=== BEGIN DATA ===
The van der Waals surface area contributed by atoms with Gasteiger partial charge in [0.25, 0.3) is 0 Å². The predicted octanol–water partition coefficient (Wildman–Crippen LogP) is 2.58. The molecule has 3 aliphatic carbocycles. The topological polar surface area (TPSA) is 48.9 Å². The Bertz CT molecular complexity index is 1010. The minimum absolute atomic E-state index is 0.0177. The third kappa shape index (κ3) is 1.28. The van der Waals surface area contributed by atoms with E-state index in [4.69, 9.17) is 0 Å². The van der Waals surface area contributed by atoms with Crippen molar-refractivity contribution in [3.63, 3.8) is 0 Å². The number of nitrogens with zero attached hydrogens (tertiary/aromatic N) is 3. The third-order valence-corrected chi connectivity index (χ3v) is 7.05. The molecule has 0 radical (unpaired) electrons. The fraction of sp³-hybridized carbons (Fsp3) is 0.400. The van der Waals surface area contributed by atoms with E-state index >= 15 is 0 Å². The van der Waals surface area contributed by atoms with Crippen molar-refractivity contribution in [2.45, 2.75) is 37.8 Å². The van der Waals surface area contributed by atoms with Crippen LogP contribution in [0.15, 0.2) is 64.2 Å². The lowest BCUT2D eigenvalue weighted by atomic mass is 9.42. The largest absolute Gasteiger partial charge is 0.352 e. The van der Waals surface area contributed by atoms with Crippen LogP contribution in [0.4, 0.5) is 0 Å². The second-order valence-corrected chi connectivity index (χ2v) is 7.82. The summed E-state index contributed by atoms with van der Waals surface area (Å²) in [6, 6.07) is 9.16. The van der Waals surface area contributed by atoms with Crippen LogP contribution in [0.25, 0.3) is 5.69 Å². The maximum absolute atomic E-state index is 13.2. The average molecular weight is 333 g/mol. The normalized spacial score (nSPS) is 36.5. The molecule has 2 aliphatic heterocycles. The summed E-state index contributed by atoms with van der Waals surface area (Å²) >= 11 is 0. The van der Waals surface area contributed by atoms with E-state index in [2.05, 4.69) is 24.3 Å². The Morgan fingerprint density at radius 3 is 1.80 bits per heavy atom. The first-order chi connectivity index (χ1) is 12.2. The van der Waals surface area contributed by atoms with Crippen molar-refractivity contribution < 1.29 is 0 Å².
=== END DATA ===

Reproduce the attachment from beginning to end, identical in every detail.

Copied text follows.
The van der Waals surface area contributed by atoms with Gasteiger partial charge in [0.25, 0.3) is 0 Å². The predicted octanol–water partition coefficient (Wildman–Crippen LogP) is 2.58. The molecule has 3 aliphatic carbocycles. The topological polar surface area (TPSA) is 48.9 Å². The Bertz CT molecular complexity index is 1010. The minimum absolute atomic E-state index is 0.0177. The third kappa shape index (κ3) is 1.28. The van der Waals surface area contributed by atoms with E-state index in [4.69, 9.17) is 0 Å². The van der Waals surface area contributed by atoms with Crippen molar-refractivity contribution in [3.63, 3.8) is 0 Å². The number of nitrogens with zero attached hydrogens (tertiary/aromatic N) is 3. The third-order valence-corrected chi connectivity index (χ3v) is 7.05. The molecule has 0 radical (unpaired) electrons. The fraction of sp³-hybridized carbons (Fsp3) is 0.400. The van der Waals surface area contributed by atoms with E-state index >= 15 is 0 Å². The van der Waals surface area contributed by atoms with Crippen molar-refractivity contribution in [2.45, 2.75) is 37.8 Å². The van der Waals surface area contributed by atoms with Crippen LogP contribution in [0.15, 0.2) is 64.2 Å². The lowest BCUT2D eigenvalue weighted by atomic mass is 9.42. The largest absolute Gasteiger partial charge is 0.352 e. The van der Waals surface area contributed by atoms with Crippen LogP contribution in [0.4, 0.5) is 0 Å². The second-order valence-corrected chi connectivity index (χ2v) is 7.82. The summed E-state index contributed by atoms with van der Waals surface area (Å²) in [6, 6.07) is 9.16. The van der Waals surface area contributed by atoms with Crippen LogP contribution in [0.25, 0.3) is 5.69 Å². The maximum absolute atomic E-state index is 13.2. The average molecular weight is 333 g/mol. The normalized spacial score (nSPS) is 36.5. The molecule has 2 aliphatic heterocycles. The summed E-state index contributed by atoms with van der Waals surface area (Å²) >= 11 is 0. The van der Waals surface area contributed by atoms with E-state index in [2.05, 4.69) is 24.3 Å². The Morgan fingerprint density at radius 3 is 1.80 bits per heavy atom. The first-order chi connectivity index (χ1) is 12.2. The van der Waals surface area contributed by atoms with Crippen molar-refractivity contribution < 1.29 is 0 Å².